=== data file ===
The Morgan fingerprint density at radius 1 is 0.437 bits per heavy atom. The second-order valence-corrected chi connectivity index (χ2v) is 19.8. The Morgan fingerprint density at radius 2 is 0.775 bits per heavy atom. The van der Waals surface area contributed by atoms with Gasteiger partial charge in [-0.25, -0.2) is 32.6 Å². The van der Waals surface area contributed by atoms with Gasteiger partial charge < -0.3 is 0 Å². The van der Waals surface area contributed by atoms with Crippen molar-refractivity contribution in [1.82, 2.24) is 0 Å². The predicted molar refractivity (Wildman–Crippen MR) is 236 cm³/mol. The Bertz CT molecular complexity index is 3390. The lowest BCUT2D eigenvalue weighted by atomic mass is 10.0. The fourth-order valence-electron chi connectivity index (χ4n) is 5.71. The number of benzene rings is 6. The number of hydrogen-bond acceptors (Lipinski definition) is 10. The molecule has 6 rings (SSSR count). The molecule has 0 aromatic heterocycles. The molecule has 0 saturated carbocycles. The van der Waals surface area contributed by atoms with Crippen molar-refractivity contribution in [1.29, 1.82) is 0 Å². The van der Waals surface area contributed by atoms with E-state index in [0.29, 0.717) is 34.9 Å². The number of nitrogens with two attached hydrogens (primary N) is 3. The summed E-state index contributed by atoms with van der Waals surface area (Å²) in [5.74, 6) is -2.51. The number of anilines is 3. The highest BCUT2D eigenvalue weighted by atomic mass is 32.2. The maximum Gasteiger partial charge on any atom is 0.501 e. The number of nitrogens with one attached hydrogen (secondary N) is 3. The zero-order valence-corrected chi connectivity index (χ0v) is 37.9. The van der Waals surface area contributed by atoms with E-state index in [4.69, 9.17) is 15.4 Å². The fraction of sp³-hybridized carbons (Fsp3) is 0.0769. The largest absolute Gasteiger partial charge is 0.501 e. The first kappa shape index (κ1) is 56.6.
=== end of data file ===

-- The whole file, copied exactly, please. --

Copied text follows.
The Morgan fingerprint density at radius 1 is 0.437 bits per heavy atom. The second-order valence-corrected chi connectivity index (χ2v) is 19.8. The Morgan fingerprint density at radius 2 is 0.775 bits per heavy atom. The van der Waals surface area contributed by atoms with Gasteiger partial charge in [-0.25, -0.2) is 32.6 Å². The van der Waals surface area contributed by atoms with Gasteiger partial charge < -0.3 is 0 Å². The van der Waals surface area contributed by atoms with Crippen molar-refractivity contribution in [1.82, 2.24) is 0 Å². The predicted molar refractivity (Wildman–Crippen MR) is 236 cm³/mol. The Bertz CT molecular complexity index is 3390. The lowest BCUT2D eigenvalue weighted by atomic mass is 10.0. The fourth-order valence-electron chi connectivity index (χ4n) is 5.71. The number of benzene rings is 6. The number of hydrogen-bond acceptors (Lipinski definition) is 10. The molecule has 6 rings (SSSR count). The molecule has 0 aromatic heterocycles. The molecule has 0 saturated carbocycles. The van der Waals surface area contributed by atoms with Crippen molar-refractivity contribution in [1.29, 1.82) is 0 Å². The van der Waals surface area contributed by atoms with E-state index in [0.29, 0.717) is 34.9 Å². The number of nitrogens with two attached hydrogens (primary N) is 3. The summed E-state index contributed by atoms with van der Waals surface area (Å²) in [5.74, 6) is -2.51. The number of anilines is 3. The highest BCUT2D eigenvalue weighted by atomic mass is 32.2. The maximum Gasteiger partial charge on any atom is 0.501 e. The number of nitrogens with one attached hydrogen (secondary N) is 3. The zero-order valence-corrected chi connectivity index (χ0v) is 37.9. The van der Waals surface area contributed by atoms with E-state index in [4.69, 9.17) is 15.4 Å². The fraction of sp³-hybridized carbons (Fsp3) is 0.0769. The largest absolute Gasteiger partial charge is 0.501 e. The first kappa shape index (κ1) is 56.6.